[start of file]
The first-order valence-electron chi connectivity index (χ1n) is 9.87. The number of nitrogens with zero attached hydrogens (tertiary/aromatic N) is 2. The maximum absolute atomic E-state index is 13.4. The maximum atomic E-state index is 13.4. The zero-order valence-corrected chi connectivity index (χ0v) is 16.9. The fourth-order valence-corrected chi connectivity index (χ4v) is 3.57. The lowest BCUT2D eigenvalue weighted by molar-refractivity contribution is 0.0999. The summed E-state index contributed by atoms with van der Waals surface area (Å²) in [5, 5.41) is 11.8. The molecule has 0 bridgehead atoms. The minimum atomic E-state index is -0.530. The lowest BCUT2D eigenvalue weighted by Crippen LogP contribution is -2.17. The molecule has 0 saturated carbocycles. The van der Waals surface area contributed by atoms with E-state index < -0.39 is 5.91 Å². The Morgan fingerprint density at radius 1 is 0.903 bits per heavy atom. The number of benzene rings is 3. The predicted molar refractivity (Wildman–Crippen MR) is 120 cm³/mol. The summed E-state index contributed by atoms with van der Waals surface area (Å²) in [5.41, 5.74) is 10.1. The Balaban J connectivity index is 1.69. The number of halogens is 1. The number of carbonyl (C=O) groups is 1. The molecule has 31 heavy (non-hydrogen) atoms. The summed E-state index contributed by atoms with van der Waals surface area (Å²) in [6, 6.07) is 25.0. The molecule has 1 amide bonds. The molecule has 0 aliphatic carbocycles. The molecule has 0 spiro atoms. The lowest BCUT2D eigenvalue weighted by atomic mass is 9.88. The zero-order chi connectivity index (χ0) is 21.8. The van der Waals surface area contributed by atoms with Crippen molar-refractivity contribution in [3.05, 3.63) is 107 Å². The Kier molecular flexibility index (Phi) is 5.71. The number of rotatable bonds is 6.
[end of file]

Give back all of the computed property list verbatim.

The first-order valence-electron chi connectivity index (χ1n) is 9.87. The number of nitrogens with zero attached hydrogens (tertiary/aromatic N) is 2. The maximum absolute atomic E-state index is 13.4. The maximum atomic E-state index is 13.4. The zero-order valence-corrected chi connectivity index (χ0v) is 16.9. The fourth-order valence-corrected chi connectivity index (χ4v) is 3.57. The lowest BCUT2D eigenvalue weighted by molar-refractivity contribution is 0.0999. The summed E-state index contributed by atoms with van der Waals surface area (Å²) in [5, 5.41) is 11.8. The molecule has 0 bridgehead atoms. The minimum atomic E-state index is -0.530. The lowest BCUT2D eigenvalue weighted by Crippen LogP contribution is -2.17. The molecule has 0 saturated carbocycles. The van der Waals surface area contributed by atoms with E-state index < -0.39 is 5.91 Å². The Morgan fingerprint density at radius 1 is 0.903 bits per heavy atom. The number of benzene rings is 3. The predicted molar refractivity (Wildman–Crippen MR) is 120 cm³/mol. The summed E-state index contributed by atoms with van der Waals surface area (Å²) in [5.41, 5.74) is 10.1. The Balaban J connectivity index is 1.69. The number of halogens is 1. The number of carbonyl (C=O) groups is 1. The molecule has 31 heavy (non-hydrogen) atoms. The summed E-state index contributed by atoms with van der Waals surface area (Å²) in [6, 6.07) is 25.0. The molecule has 1 amide bonds. The molecule has 0 aliphatic carbocycles. The molecule has 0 spiro atoms. The lowest BCUT2D eigenvalue weighted by atomic mass is 9.88. The zero-order chi connectivity index (χ0) is 21.8. The van der Waals surface area contributed by atoms with Crippen molar-refractivity contribution in [3.05, 3.63) is 107 Å². The Kier molecular flexibility index (Phi) is 5.71. The number of rotatable bonds is 6.